Reading and Writing about Visual Experience: Writing about Portraiture, 18th Century to the Present
“There is no more fascinating surface on earth than that of the human face.” – Georg Christoph Lichtenberg
The portrait is one of the most common forms of depiction in Western art history. From era to era, its basic formats have stayed in many ways remarkably consistent, but the significance, the purpose, and the intended destination for the portrait have been in constant flux. These changes, among others, allow for tremendous insight into ideas of the self, of society, of expectations about interpersonal relationships, and of the role of representation in different places and times. Writing successfully about a portrait is tricky, as it involves constant attention to the roles of subject, artist and viewer, rigorous research in the cultural milieu of the work, and close attention to iconographic choices. It also involves thinking very carefully about the relationship between the sitter and the way the artist chooses to manifest, in representation, what they feel to be important about that person: What makes a person worth depicting in that moment and place? How is it different for men and women, for adults and children? If there are multiple figures in the portrait, how can their relationship be described? What are the philosophical ideas that inflect the impression a sitter wishes to make in his or her portrait? And formally speaking, how does the artist either reinforce or comment on the intentions of the subject being depicted?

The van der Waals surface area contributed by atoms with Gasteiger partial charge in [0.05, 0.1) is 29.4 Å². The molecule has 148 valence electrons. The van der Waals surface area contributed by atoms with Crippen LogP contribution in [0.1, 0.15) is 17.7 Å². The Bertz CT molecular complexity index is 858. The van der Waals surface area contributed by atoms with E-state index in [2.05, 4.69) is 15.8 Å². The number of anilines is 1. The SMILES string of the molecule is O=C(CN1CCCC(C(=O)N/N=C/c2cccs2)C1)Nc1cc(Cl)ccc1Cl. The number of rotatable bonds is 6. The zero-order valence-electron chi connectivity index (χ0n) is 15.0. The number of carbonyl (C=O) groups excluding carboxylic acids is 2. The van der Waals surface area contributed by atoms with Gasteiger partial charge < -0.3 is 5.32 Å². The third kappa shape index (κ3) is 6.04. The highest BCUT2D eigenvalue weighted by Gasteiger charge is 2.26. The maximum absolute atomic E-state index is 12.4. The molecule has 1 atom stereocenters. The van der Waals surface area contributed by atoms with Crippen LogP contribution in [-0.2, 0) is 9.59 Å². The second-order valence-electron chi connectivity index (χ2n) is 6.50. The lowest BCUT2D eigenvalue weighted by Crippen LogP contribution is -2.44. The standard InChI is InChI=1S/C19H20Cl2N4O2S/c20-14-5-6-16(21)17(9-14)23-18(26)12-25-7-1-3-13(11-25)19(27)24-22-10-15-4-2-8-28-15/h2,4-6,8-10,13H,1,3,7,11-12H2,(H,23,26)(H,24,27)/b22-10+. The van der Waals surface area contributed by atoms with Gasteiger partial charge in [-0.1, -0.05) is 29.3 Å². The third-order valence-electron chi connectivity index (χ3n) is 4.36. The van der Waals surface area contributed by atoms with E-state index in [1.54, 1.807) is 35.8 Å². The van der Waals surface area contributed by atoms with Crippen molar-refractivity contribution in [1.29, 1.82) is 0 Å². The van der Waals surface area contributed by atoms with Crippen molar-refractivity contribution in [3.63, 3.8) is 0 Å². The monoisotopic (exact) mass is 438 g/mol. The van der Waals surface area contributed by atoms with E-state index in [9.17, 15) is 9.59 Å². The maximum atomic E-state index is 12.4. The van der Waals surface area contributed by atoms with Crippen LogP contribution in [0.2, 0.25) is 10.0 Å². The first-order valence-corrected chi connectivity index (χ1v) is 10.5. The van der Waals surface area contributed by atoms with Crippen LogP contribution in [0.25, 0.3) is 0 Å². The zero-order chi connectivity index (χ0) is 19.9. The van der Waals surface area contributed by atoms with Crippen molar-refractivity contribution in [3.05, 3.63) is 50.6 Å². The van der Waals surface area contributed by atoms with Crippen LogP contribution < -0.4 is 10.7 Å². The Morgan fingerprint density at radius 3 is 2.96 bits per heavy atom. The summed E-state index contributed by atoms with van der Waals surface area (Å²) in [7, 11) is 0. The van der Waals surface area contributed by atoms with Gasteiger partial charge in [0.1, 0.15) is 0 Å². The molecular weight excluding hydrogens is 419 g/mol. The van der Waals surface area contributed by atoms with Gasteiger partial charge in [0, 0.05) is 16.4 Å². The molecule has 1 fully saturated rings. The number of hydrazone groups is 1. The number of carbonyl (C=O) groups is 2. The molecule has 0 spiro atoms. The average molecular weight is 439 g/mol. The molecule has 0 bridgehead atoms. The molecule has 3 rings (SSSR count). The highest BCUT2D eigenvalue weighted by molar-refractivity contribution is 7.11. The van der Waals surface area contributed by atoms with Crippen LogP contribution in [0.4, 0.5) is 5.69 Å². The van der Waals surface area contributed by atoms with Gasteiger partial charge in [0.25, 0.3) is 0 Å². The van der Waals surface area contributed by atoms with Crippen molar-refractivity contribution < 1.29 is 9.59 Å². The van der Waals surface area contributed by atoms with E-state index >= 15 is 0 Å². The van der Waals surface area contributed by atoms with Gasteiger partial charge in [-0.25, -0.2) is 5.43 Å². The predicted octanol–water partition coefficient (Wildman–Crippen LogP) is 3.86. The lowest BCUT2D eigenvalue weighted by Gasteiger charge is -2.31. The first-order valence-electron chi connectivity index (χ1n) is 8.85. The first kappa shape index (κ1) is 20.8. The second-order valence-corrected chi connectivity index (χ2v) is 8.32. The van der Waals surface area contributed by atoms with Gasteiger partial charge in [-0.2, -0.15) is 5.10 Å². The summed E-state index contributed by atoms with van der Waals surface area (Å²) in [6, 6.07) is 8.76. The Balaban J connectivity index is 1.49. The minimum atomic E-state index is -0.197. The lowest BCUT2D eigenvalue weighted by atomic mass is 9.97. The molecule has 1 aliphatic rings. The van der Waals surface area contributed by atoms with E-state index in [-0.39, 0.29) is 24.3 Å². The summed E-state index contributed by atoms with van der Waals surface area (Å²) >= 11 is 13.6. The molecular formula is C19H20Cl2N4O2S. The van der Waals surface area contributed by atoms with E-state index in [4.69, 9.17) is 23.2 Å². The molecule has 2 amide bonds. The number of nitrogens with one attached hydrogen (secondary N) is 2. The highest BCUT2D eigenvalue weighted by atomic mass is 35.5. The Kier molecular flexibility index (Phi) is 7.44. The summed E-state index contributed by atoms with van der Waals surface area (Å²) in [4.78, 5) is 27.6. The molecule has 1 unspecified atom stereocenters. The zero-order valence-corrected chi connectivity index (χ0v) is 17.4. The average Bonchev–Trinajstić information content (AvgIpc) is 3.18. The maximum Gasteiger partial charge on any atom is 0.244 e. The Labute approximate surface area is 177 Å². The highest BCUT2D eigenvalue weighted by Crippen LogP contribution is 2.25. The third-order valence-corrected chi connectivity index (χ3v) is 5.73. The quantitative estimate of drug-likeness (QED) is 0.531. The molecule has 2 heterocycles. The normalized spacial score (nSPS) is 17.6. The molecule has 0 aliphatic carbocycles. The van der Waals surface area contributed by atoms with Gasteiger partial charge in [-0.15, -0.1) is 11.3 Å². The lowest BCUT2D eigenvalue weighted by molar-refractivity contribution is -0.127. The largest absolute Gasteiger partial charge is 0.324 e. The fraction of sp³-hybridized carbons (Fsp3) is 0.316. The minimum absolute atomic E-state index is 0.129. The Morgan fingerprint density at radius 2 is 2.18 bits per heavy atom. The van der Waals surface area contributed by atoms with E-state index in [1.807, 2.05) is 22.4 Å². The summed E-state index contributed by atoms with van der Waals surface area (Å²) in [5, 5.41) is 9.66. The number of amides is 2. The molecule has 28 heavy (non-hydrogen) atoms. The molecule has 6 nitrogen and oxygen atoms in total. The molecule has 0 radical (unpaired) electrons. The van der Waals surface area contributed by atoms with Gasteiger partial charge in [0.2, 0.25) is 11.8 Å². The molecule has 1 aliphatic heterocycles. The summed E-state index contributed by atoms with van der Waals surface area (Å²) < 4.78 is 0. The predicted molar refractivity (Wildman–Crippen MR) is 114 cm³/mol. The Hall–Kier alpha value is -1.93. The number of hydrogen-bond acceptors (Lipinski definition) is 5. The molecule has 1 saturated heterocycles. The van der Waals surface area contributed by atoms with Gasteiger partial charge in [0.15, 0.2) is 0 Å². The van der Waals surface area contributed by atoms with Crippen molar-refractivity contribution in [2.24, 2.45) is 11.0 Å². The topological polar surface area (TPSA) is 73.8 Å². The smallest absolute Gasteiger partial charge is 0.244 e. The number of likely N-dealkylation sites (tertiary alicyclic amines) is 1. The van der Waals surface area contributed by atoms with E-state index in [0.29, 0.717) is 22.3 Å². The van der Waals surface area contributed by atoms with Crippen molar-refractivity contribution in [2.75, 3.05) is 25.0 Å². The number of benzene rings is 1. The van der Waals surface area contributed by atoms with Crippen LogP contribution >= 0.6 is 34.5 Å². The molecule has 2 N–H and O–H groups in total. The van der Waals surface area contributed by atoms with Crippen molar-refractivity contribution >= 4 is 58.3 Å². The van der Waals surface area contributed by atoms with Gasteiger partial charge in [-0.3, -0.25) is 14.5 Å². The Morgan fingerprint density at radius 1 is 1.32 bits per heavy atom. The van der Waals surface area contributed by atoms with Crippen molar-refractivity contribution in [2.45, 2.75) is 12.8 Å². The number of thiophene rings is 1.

In this class, we will be reading a selection of art historical literature focused on the investigation and meaning of portraits from the eighteenth century to the present. (We will be working mostly with two-dimensional objects.) The literature on portraiture is varied both methodologically and theoretically, and we will therefore also be introduced to a broader spectrum of ways to look at, think, and write about art. We will also be practicing the basic skills involved in both reading and writing effectively in an academic context.